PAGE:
A top research and entrepreneurship official at UConn says Connecticut has the opportunity to jump to the forefront of the cannabis industry’s startup scene.
Abhijit (Jit) Banerjee, UConn’s associate vice president for research, innovation and entrepreneurship, said he thinks state funding for a limited-time incubator for UConn staff and faculty working in the cannabis space could yield innovative companies in the emerging legal marijuana market.
UConn already has a number of faculty working on cannabis-related research — in fields ranging from horticulture to genetics — and funding an incubator would encourage them to start companies, Banerjee said. It could also show investors that UConn cannabis startups are worth seeding.
“Just imagine that if we had a dedicated incubator with a program that is leading only to cannabis and cannabis-related companies,” Banerjee said. “You’re automatically influencing the investors to say, ‘let’s go to UConn because now they have infrastructure, they have the dedicated incubator, they have everything there.’”
Banerjee said if the Department of Economic and Community Development (DECD) and quasi-public entrepreneurship booster, CTNext, created a $5 million startup fund for UConn cannabis researchers the state could see a slate of serious, innovative marijuana-related companies emerge from the university.
UConn could run the incubator for three to five years, track the program’s results and then make the call on whether to continue it, Banerjee said.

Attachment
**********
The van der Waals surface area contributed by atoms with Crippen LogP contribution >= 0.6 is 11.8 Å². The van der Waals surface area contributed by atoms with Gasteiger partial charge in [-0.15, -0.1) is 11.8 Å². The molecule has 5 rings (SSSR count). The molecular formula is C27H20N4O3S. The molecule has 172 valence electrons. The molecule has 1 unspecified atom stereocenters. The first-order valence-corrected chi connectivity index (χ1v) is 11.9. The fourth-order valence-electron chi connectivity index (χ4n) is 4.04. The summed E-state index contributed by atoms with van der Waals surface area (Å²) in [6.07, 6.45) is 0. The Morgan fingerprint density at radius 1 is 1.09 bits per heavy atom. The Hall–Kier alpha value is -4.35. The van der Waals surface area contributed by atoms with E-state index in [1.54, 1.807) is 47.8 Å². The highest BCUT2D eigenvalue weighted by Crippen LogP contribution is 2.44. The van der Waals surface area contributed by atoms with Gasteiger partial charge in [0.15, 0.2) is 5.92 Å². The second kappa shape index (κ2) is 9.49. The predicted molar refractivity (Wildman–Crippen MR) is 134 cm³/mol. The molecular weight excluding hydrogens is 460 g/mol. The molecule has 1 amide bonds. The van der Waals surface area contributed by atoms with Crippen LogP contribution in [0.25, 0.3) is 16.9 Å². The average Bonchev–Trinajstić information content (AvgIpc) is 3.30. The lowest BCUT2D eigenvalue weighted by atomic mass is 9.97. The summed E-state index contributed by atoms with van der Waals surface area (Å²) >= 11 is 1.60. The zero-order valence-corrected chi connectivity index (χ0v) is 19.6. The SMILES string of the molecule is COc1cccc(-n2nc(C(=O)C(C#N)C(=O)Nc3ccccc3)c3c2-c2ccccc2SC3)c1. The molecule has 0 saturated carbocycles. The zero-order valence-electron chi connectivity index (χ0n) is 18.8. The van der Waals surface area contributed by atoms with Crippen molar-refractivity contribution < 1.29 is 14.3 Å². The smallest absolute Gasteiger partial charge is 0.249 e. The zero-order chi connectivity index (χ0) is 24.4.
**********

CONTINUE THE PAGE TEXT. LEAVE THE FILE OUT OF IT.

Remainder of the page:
“What I’m asking for is a pool of money that would allow us to have a very focused investment in this particular area so that we are actually measuring the success over a period of time, no more than five years,” Banerjee said.
UConn is hosting an increasing amount of cannabis commercialization work, Banerjee said. UConn’s Technology Incubation Program (TIP) is currently housing cannabis company 3BC, which isolates cannabinoids in hemp, and will soon add another industry startup.
Meanwhile, UConn researchers are working with a major cannabis company on a project to alter plant genetics to produce marijuana with higher CBD content, said Banerjee, who declined to identify the company.
Banerjee says eager cannabis-industry investors would be especially interested in startups out of UConn, a nationally-known research university. At the same time, UConn researchers would be more willing to establish companies if they had financial backing.
“It is a matter of encouraging the faculty to take that risk by saying, ‘we are behind you, we are putting up the money, and we are saying that it can happen,’ “ Banerjee said.